Much of what is currently being talked about is in the first category – making more and more consistent information widely available so anyone can use it however they see fit within their means and influence. Making aid data open puts pressure on aid agencies to be accountable to all, but mostly to their current and potential donors. Similarly access to open data and open research allows aid workers and government policy makers to make better informed decisions (if they choose to do so), open public procurement means that companies have a level playing field for competing for aid contracts which also hopefully helps reduce costs for donors and beneficiaries alike.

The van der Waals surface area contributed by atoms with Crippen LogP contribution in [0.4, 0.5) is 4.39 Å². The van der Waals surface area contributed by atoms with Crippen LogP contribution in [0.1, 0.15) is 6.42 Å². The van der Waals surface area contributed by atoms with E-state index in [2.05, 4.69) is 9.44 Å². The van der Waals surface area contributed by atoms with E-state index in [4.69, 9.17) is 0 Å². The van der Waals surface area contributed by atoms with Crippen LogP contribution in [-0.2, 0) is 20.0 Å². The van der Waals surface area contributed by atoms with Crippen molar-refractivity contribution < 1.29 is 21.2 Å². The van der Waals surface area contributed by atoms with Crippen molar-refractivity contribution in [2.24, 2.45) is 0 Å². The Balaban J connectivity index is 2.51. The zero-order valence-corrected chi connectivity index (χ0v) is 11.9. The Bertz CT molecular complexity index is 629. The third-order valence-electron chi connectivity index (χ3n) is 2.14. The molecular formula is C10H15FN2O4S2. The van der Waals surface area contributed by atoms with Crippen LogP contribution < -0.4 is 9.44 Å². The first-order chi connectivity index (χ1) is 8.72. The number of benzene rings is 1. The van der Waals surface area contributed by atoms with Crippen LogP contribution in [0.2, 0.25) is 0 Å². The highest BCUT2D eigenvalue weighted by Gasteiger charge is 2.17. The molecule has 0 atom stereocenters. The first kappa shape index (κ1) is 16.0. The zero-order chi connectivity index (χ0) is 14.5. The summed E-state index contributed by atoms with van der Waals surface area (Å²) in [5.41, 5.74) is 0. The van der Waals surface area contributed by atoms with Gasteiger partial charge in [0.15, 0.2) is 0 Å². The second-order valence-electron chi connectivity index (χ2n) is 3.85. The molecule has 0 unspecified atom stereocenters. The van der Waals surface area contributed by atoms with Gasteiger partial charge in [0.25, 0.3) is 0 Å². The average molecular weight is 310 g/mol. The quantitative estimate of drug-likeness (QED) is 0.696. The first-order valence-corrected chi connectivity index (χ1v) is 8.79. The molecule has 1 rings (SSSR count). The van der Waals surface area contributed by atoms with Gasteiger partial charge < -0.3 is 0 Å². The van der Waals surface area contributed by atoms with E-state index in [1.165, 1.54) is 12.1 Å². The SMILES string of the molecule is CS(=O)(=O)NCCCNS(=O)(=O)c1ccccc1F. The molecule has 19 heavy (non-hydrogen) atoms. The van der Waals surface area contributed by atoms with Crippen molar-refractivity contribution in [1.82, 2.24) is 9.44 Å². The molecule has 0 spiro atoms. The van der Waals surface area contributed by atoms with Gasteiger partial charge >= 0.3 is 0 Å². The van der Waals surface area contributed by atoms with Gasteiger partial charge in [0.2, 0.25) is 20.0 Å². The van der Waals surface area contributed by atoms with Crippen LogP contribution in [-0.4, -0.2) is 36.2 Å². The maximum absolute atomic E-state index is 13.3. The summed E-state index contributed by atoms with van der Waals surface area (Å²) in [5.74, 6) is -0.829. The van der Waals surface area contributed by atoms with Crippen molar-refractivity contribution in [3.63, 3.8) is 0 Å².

But this openness only takes you so far in making development more democratic and empowering. It’s now becoming possible to collect and incorporate beneficiary feedback and local voices and knowledge into development work , but only IF you want to. While many of the big players are opening up their data, most are not opening up their allowing more input from beneficiaries and partners in their decision-making and resource allocation – here formal Boards and big donors still call the shots. Those that are experimented with limited feedback mechanisms are often doing this from the perspective of using the feedback to improve the likelihood their programmes will work by avoiding unseen pitfalls, or to help get better public and “buy-in” for their projects rather than to explicitly empower beneficiaries and change the power relations between “beneficiaries” and “benefactors”.